Speaking at PLANSPONSOR’s Plan Designs conference in Chicago, when beginning a benchmarking study, it is important that those involved determine the rating system ahead of time and know what the action will be if the current vendor falls below an acceptable rating, said Rebecca Hodgin, Manager of Retirement Services at Reynolds and Reynolds. Also, sometimes it is not always the vendor, but the relationship manager, so, Steff Chalk, President, Chalk 401k Advisory Board, Inc., suggested it might not be necessary to change providers but instead just switch the relationship manager.
Saying he would prefer his clients not change providers because switching is a serious detriment to the participants, Michael Kozemchak, Managing Director, Institutional Investment Consulting, commented, “we can take even the lousiest provider and get better service.” And, he said. “We don’t do any deal today without service guarantees.”
Advisers can bring significant value to the sponsor and the benchmarking process, Barbara Delaney, President of FFOA, commented. “Not everyone can benchmark on a daily basis,” she said, but advisers working with multiple clients at the same vendor know what services and pricing are being offered to new clients, and have the opportunity to see if the vendor will extend that offer to existing clients.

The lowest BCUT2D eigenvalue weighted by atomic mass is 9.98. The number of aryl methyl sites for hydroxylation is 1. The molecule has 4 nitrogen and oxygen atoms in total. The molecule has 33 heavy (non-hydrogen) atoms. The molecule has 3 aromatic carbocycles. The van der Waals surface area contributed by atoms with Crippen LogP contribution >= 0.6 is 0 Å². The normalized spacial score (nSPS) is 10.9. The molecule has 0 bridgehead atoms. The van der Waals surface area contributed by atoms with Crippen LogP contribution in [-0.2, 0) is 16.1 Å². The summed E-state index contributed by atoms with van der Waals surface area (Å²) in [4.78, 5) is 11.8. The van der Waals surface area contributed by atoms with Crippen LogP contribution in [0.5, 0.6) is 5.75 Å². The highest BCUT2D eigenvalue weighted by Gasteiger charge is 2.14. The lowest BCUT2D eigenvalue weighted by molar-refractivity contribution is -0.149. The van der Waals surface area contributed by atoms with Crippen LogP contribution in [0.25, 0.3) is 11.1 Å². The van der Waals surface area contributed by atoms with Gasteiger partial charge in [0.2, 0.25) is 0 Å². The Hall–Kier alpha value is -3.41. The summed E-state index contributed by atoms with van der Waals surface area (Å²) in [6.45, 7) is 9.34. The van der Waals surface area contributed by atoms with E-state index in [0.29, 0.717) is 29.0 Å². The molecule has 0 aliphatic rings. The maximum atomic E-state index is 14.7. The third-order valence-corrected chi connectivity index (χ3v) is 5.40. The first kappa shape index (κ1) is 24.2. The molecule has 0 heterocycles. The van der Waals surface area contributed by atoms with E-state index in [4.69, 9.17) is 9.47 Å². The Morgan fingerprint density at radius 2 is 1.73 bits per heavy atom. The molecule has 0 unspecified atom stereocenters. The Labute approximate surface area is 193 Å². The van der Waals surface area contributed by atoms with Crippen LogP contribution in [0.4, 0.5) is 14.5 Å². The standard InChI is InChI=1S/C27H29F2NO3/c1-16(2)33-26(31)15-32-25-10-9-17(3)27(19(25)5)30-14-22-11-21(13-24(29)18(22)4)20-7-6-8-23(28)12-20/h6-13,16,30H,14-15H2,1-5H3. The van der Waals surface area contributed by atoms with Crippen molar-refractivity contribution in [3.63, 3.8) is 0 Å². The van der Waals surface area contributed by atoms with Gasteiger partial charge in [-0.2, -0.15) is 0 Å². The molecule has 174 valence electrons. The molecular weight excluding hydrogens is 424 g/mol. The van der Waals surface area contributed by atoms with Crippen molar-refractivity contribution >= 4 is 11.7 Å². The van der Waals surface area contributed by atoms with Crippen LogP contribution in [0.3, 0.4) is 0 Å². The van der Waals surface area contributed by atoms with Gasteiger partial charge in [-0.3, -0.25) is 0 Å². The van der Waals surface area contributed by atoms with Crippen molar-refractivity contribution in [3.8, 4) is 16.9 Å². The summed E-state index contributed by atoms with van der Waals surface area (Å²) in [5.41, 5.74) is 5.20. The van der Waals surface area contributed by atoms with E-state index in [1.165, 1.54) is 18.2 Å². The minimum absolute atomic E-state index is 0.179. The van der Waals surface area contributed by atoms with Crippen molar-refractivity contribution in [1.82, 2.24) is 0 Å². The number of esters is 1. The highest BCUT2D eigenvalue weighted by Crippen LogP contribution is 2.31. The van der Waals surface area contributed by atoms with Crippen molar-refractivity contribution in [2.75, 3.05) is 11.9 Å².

“If you want your plan to get better – why are you including lowest quartile or lowest 50% [of vendors] in the peer group [for comparison]?’ asked Chalk.
The process should work within the mission and values of organization, Chalk said. A benchmarking study should incorporate prudent policies as required by ERISA, should use good fiduciary practices, and should use a balanced scorecard approach. The scorecard will include examinations of fees, process, and 401(k) plan design, among other things.
Adviser Payment Schedules
All three panelists had their own payment schedules, though most agreed with Kozemchak that in a plan around the $50 million space, an adviser can expect to charge between $20,000 and $100,000 for the project. There are a host of different types of consultants and advisers working with retirement plans, and there are various ways to approach the subject of benchmarking. Therefore, Kozemchak said, it is up to the plan committee how they want to pay for it.
Chalk said he gets paid either a project fee or is paid hourly, depending on the client. According to Delaney, her pricing varies depending on whether she is being retained for quarterly reviews and ongoing service, or just for a straight benchmarking study.
There are multiple approaches to evaluating fees, the panelists agreed. Chalk said he was more interested in the total fees charged to a plan, and not so much what a provider is doing with those fees. Further, he commented, “the lowest price doesn’t tell you anything if you have no knowledge of the value and services.”
However, Kozemchak pointed out that regulations require that the sponsor monitor and have some awareness of what these fees are, so it is important that, even if how the fees are being used is not know, what is being paid is known.
Overall, most time the vendor is doing things right, Delaney said, but issues sometimes arise with M&A activity. Further, Chalk commented, it might be the plan sponsor’s ability to make sure they aren’t falling down.